ARGOTT: Very vulnerable and very raw.
Did he realize just how vulnerable he was being?
ARGOTT: That was really what was so rewarding about making the film. He was ready, and that’s the best thing, from the filmmaker’s perspective, when you’re making a documentary. The most important thing that you can do, when you’re making any documentary, is to have the access, have a great story, and have great characters, and with this film, we had all of those things. Dan wasn’t afraid to not have the answers, and that’s a hard thing to do, as a human being. He was ready to learn and listen, and not have to talk, and kudos to him to be able to put that out there about himself. I think that’s why people gravitate toward the film, in that way. Very easily, the criticism can be, “Here’s the white, straight savior of the gay population. Great, thanks so much for being such a hero and being so brave.” But I think one of the ways that we battled that was because Dan is humble. He is not somebody who’s seeking the accolades and who’s trying to take all of the credit. He realizes that he’s one small piece of the puzzle, and that everybody needs to come together to make a change. People have responded to that.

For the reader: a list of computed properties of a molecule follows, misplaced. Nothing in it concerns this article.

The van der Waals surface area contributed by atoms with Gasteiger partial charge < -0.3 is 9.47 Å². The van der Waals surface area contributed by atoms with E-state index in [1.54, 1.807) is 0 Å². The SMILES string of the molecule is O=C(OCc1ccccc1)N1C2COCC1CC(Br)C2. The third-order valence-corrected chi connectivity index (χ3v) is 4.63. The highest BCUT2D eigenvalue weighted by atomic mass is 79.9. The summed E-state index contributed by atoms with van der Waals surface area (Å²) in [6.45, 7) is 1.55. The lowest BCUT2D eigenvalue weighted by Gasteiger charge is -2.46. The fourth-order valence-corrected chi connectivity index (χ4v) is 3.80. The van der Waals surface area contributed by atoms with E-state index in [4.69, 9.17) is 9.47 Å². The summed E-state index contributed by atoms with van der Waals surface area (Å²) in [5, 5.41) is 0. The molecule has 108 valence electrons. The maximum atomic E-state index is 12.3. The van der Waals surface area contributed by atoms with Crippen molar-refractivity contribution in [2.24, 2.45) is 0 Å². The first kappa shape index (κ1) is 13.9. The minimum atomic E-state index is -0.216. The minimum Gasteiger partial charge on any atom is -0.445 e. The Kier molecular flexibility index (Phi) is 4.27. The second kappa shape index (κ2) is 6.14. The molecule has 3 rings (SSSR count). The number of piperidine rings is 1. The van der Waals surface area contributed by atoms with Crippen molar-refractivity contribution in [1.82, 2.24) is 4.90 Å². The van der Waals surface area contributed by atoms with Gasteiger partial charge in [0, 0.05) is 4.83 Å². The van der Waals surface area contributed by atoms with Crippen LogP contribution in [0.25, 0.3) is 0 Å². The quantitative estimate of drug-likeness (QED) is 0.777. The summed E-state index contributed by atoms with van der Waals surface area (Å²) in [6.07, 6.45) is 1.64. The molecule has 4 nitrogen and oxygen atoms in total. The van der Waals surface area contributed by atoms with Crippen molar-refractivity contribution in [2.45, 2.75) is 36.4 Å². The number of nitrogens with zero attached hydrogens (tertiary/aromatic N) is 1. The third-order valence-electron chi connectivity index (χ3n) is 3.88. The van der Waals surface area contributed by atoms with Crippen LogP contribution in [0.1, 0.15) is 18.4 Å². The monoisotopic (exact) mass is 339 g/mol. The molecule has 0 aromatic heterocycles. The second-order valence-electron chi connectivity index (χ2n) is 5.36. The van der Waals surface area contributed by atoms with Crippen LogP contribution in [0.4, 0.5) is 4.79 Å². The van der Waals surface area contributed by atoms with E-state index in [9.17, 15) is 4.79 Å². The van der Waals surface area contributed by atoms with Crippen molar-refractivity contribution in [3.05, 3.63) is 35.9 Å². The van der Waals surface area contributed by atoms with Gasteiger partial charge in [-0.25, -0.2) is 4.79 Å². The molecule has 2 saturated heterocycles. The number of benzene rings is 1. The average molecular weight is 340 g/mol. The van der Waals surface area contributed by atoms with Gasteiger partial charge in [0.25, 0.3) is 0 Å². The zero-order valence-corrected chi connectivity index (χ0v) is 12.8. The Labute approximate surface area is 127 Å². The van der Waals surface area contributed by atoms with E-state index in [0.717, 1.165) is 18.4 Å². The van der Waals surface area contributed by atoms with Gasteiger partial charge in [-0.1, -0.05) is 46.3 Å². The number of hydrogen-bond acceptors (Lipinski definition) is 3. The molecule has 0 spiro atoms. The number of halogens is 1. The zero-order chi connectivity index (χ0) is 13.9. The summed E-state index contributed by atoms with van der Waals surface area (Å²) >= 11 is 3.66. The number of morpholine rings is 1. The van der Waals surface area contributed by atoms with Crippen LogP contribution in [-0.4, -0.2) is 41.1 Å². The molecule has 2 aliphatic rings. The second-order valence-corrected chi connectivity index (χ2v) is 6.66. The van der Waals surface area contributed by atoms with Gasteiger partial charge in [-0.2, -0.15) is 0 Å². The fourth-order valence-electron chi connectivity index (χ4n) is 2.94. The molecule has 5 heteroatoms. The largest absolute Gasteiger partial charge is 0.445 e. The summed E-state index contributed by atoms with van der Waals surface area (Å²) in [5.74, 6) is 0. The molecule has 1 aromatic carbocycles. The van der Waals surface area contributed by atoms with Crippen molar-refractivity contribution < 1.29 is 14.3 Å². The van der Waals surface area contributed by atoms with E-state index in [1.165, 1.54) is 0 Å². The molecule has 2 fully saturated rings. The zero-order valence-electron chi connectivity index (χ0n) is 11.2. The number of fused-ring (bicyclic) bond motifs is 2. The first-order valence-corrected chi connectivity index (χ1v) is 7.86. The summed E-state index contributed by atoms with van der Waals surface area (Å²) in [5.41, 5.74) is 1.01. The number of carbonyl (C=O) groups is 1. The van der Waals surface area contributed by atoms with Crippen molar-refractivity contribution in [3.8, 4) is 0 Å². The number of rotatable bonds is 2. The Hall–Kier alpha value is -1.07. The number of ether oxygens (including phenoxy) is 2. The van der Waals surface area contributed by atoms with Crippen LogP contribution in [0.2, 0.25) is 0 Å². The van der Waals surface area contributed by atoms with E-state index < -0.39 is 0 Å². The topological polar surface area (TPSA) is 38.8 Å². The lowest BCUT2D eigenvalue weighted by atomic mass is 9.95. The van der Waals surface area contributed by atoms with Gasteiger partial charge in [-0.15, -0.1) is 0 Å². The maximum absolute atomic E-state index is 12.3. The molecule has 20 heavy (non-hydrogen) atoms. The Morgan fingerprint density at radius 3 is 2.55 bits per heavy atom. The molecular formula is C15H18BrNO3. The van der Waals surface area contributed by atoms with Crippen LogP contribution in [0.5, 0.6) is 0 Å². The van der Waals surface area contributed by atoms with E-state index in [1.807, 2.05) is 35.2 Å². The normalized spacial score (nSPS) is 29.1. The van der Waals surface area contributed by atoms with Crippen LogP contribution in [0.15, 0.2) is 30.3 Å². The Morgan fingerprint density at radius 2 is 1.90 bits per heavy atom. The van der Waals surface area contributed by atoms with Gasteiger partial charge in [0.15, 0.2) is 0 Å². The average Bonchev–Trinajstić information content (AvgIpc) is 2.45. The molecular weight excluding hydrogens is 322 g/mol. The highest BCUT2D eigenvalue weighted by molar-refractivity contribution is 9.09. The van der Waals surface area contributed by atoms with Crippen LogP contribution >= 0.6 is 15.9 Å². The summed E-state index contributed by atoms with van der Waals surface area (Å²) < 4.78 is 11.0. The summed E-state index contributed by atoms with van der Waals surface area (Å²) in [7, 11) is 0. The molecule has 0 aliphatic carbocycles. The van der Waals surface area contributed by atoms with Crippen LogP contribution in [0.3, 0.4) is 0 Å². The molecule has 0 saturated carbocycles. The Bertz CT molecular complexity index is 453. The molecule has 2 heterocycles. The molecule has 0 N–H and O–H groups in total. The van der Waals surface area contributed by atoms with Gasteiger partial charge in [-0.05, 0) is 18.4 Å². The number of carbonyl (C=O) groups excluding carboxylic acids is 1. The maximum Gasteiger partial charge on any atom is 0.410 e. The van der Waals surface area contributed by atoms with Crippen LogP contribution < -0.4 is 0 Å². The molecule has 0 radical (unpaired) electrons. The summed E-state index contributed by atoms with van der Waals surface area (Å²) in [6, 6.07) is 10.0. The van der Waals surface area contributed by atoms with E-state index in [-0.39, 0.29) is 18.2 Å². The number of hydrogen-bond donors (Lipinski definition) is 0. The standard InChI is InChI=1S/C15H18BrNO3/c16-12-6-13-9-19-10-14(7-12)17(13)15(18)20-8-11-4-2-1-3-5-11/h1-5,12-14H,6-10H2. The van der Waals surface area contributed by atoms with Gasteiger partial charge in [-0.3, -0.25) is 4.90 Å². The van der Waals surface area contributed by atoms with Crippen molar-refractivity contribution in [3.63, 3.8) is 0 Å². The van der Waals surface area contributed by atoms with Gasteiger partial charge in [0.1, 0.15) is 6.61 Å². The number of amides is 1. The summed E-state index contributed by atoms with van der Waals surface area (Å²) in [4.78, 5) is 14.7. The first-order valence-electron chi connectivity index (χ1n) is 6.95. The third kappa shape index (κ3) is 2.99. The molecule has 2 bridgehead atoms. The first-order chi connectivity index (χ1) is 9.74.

Where do you go from here? What’s next for you?
ARGOTT: Next up for us is that me and my wife, Sheena Joyce, co-directed a John DeLorean documentary, which is basically half-documentary and half-narrative. There are some narrative scenes spliced throughout the film. We have this amazing cast, with Alec Baldwin playing John DeLorean, Morena Baccarin from Deadpool, Josh Charles, and Dana Ashbrook from Twin Peaks, basically doing re-enactment scenes in this DeLorean documentary. For a film like DeLorean, which is about a historical figure, there’s that trap you fall into, which is talking heads, archival footage, photos, and that kind of stuff, so it’s about making it more interesting. So, we took this approach, and we’ll see how people react to it. It’s definitely different and maybe it won’t be for everybody, but I’m excited to get it out there. We’re currently finishing that up, and we hope to have it out by the end of this year or the beginning of next year. Then, we’re just trying to get the next ten things off the ground, which is typical of trying to get the next project going.
Believer premieres on HBO on Monday, June 25th. To learn more about the LoveLoud Foundation, go to www.loveloudfest.com/.